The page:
Fort redevelopment coming together

By Ed Brock

For nearly 14 years now Song Bevill has operated Shopwise Package Store just across Jonesboro Road from the gates of Army Garrison Fort Gillem in Forest Park.

Now that those gates are all but set to close, Bevill has some ideas about what should come next.

“How about a nice big theater?” Bevill said.

“I want a coffee shop and book store,” said her employee Lori Christie.

Just something to bring well educated, professional people into the area, Bevill said.

If Congress approves the current version of the Base Realignment and Closure list by November, or by failing to vote allows the list to become law, Gillem and its parent facility Fort McPherson will close.

Now the Forest Park/Fort Gillem Local Redevelopment Authority is moving ahead with efforts to bring new growth to the 1,400 acres of land on which the fort sits.

Last week the city council voted to accept a $174,000 Dual Tracking Grant from the Department of Defense Office of Economic Adjustment, with a $20,000 match from the city, to pay the salary and benefits of a Base Re-use Coordinator.

The coordinator will oversee the LRA's staff, budget and activities, develop financial feasibility and market analysis of redevelopment options, and serve as a liaison with local, state and federal agencies, including the Department of Defense.

“We've got applications from all over the country already,” said Crandle Bray, a former Clayton County commission chairman who is now heading the LRA.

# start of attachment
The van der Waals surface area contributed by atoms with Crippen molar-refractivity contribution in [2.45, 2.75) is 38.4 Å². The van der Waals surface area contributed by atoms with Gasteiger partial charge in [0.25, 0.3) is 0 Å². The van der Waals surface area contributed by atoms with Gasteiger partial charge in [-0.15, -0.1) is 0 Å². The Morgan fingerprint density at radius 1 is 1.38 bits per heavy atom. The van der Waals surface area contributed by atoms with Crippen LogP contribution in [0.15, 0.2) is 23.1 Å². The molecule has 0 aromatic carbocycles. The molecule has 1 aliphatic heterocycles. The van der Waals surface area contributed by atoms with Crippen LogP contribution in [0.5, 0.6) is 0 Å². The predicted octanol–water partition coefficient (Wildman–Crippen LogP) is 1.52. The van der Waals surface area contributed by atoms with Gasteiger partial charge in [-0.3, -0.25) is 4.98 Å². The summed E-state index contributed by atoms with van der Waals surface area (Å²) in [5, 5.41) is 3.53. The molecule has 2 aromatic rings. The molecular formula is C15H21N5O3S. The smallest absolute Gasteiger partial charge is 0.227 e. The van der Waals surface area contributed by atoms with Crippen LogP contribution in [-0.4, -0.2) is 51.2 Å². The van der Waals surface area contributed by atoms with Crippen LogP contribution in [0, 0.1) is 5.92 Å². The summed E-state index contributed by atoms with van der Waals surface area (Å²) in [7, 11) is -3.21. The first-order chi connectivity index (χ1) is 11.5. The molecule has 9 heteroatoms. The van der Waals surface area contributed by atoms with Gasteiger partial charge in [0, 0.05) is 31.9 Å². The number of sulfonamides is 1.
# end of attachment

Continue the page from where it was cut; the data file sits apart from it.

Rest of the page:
Bray said the coordinator will need some bureaucratic skills.

“We need somebody who knows the players and knows how to work through the system,” Bray said. “If we could find somebody here that (for the job) that would be great.”

But right now the LRA can't make more specific plans because the Defense Department is still settling how much of the fort's properties will remain under federal control. The U.S. Army Criminal Investigation Forensic Lab and the Army Reserve Center at least are expected to stay in an enclave.

On Tuesday the city's Mayor Chuck Hall attended a meeting of the Association of American Defense Communities, an organization for communities that are experiencing military base closures or experienced one in the past.

“Some of them go back to 1988 (for having experienced a closure,)” Hall said.

Hall said he learned that those communities survived the closures because “they had the proper people in the proper place at the proper time.”

“You pick up new information every time you go to (a meeting of the association,)” Hall said.

Hall and Bray said it will take two to three weeks to pick a candidate for the coordinator position.